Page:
A volunteer team of Rotary members from South America recently completed a month-long tour of northern Missouri, including Lee’s Summit, to explain what the organization is accomplishing in their countries of Paraguay and Argentina.
On Monday the team toured various locations in Lee’s Summit, such as Unity Village, accompanied by hosts from the city’s Rotary clubs. The team members were younger professionals, ages 25 to 40, who presented various programs at meetings in the community, arranged by Lee’s Summit’s clubs.
The visiting team was led by Rotary member Valeria Favarón, a member with Rotary Club Resistencia of Argentina. It included attorneys, a hotel manager and a violinist and music teacher, Favarón said. The group had been in Missouri for about one month, visiting Rotary clubs in various cities, giving presentations on Rotary efforts in the two South American countries.
Favarón said the purpose of the exchange is connecting people who are doing the groundwork with peers in the U.S., finding the resources for efforts like providing clean water, getting music instruments for children and helping women start small businesses. Favarón is an information technology engineer.
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Other projects include providing mobile libraries, medical equipment, fire trucks and ambulances to communities in their countries.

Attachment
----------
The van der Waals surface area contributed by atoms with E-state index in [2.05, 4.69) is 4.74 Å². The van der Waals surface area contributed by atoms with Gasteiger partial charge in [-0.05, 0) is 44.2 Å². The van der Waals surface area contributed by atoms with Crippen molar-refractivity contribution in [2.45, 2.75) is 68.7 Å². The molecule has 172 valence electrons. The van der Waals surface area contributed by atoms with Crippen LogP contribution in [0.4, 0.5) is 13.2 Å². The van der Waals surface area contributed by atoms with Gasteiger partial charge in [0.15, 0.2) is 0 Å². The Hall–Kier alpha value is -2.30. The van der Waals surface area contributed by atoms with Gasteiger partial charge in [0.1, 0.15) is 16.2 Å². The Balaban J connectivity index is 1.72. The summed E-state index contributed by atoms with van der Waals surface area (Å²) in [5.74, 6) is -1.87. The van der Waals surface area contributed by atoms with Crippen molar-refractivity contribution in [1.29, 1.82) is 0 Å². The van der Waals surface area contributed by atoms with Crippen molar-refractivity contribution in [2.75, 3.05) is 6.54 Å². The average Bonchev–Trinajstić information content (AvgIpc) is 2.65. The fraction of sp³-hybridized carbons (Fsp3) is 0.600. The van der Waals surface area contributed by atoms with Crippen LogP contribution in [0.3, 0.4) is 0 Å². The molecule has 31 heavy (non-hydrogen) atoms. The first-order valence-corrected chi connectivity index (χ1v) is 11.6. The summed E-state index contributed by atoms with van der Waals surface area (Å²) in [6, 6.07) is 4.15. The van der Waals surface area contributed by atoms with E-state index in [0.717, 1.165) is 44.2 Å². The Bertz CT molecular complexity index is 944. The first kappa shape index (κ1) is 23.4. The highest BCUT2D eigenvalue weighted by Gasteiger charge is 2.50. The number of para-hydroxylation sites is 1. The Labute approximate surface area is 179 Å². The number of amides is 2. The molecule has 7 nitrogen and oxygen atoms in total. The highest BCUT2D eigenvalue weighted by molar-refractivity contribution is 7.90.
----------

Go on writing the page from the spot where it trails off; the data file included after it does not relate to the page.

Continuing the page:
Dan Hall, of the Downtown Rotary Club, said that for many years Rotary International had sponsored a similar program, but a few years ago turned it over to the organization’s districts, and it became more intermittent. This year, District 6040 had an exchange. While visitors were here in the U.S., staying at homes of Rotary members, a team of Rotarians from Missouri were in their countries also visiting and living with families.
“This has been a great revival of that effort,” Hall said.
Hall and Favarón said Rotary strives to make “projects “sustainable” by transferring skills and knowledge, as well as monetary support.
The exchanges promote Rotary’s causes of promoting peace, saving mothers and children, fighting disease, supporting children, supporting education and growing local economies.
“We don’t want to dig a well, only to have it become a dry well filled with sand,” Hall said.